Harry1234567
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I am a student, 17 years of age, studying three Sciences and Maths and currently living in West Yorkshire. After facing some obstacles of upon entering my dream course, Medicine, I stumbled across the BSc (Hons) in Clinical Sciences. I understand that this course is for students who have not met the grades first time round and to encourage students from a widening range of background to enter medical and healthcare education. I have a few questions regarding the course and my elgiblty for it. During my AS year, unfortunately I had two family bereavements combined with the huge step up from GCSE the year was inevitably not successful for me. Due to medical schools not looking favourably upon resits this left me with little to no options. I have contacted Bradford regarding resits and they have assured me that the university will accept resits provided its within three years. Thus, I have some questions which I would very much appreciate if you could answer for me.

1. Will I be rejected if I have good A-level predictions, as this course is for those who have fell short of the required grades to enter medical school? I don’t want this to be seen as a backup plan for someone who is capable of applying through the A100 route, which I can not apply through due to resit policy’s.

2. Are there any other medical schools besides Leeds who accept applications after the completion of Year 1?

3. If students fail to get accepted through Leeds, what is the best option to take on to enter Medicine?

4. I understand that Leeds now take the BMAT aptitude test, which test BMAT/UKCAT will be required for the selection/transfer process, if any?

5. On average, how many students surpass the minimum 60% mark yearly, which is required for the transfer from year 1 onto year 2 Leeds MBChB?

6. On average how many students does Bradford take for clinical sciences Year 1? And how many does Leeds accept to transfer?

7. How does Leeds eliminate students from selection? Do A-levels, extracurricular activities, work experience etc play to any affect.

8. Will Leeds accept Access to Leeds applications alongside transfer to have a better understanding of the students background?

9. Is there any before-hand preparation which could be done for success on the course? For instance any extra reading on A-level criteria, epq project research topic, useful books to read etc.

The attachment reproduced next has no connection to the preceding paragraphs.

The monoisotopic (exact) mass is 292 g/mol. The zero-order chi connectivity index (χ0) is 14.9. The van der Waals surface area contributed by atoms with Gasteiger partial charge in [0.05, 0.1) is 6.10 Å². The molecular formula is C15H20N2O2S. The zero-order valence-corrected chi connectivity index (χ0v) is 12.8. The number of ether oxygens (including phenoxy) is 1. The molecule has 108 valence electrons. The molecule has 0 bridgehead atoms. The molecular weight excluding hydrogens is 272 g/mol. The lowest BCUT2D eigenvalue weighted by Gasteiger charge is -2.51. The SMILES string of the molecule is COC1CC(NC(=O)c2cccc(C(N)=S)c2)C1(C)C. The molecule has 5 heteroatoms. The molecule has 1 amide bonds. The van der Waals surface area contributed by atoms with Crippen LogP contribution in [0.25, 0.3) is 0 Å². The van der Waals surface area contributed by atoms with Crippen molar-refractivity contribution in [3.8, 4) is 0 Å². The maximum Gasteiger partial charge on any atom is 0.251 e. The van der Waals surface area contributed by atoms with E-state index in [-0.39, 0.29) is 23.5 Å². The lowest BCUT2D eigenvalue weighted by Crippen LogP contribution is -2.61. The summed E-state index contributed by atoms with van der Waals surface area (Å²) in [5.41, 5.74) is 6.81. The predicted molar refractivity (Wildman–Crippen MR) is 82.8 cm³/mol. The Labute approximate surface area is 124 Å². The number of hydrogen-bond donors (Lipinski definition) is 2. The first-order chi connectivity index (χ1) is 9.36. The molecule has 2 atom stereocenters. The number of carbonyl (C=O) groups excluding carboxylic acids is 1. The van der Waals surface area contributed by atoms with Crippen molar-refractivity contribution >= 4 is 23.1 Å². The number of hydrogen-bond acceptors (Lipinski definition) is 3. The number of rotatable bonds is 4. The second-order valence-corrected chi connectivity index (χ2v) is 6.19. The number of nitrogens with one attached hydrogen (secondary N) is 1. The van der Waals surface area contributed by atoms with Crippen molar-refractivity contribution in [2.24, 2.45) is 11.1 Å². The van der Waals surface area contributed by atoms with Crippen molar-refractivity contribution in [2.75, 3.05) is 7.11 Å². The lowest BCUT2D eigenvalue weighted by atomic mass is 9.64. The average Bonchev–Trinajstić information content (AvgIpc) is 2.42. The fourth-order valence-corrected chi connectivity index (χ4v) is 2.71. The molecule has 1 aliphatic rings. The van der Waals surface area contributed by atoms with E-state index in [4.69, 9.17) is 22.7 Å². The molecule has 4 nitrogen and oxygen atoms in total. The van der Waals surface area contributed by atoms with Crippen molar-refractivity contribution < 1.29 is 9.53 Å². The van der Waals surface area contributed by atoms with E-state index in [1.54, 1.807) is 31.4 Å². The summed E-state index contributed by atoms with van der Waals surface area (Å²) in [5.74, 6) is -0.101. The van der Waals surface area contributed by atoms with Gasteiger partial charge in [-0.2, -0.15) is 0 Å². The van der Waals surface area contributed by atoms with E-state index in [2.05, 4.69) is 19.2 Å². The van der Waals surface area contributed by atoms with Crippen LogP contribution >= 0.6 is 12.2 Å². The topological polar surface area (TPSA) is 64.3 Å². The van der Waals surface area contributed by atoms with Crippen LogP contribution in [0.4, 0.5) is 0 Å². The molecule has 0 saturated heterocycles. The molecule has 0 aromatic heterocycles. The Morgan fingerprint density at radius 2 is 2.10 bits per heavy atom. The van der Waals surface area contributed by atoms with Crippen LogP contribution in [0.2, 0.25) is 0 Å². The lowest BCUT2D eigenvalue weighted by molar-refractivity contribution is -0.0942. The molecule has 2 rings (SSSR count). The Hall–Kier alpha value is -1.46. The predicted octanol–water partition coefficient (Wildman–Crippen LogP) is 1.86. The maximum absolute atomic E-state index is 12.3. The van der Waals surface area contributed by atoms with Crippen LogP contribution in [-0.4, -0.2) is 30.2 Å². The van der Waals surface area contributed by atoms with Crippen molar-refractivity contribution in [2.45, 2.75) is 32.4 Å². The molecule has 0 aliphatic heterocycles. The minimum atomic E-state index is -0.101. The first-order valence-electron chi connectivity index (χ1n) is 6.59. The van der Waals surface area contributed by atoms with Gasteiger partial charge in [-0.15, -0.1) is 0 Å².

Also if anyone has had any experience with this course, another access course or doing three year Alevels and trying to get into medicine all your experiences and support would be appreciative. Thank you.
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@jemjemmings
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Hi! I'll attempt to answer your questions. I've just graduated, started in 2010 and did the foundation year.

1) good A-level predictions is advantageous, I cannot see how that would work to your disadvantage. However since you are study science A-levels you might only be eligible to apply straight into the first year.

2) only Leeds accept application into Medicine after completion of year 1. However it is not unheard of to hear someone has transferred to another course (not medicine in the UK) at another university. It is also not unheard of hearing students studying medicine at universities outside of the UK after the completion of year 1.

3) best option is to finish the course

4) I have not heard of needing to take the BMAT/UKCAT during the selection/transfer process. It is usually after the transfer is complete that you might be asked to take the test and that's for data collection purposes.

5) it is very dependent on the intake year, it cannot be predicted. Many people get the 60% however that is the criteria to make the application. However it is not unheard of for Leeds to set another academic baseline e.g. 65% to be called for interview.

6) I started in 2010 in foundation with an intake of approximately 60 ish students. Year 1 there was around 100 of us, though I know the intake is steadily increasing to around 120 give or take. However Leeds reserves 20 places for transfer for both foundation year into year 1 and year 1 into year 2.

7) Usually academic performance prior to Clin Sci is not looked at, however if your grades are good it is advantageous. Yeah work experience and extra curricular activities play a very pivotal role in the application, as Leeds has a criteria they score outside of academics such as cultural awareness and your insight into medicine etc

8) I'm sorry I don't know

9) based on experience before hand preparation is not a necessity and does not guarantee success. The course surpass the detail learned in a-level both in foundation year and year 1. Staying on top of the work and not leaving anything last minute does play a big part on getting the grades in the majority of cases.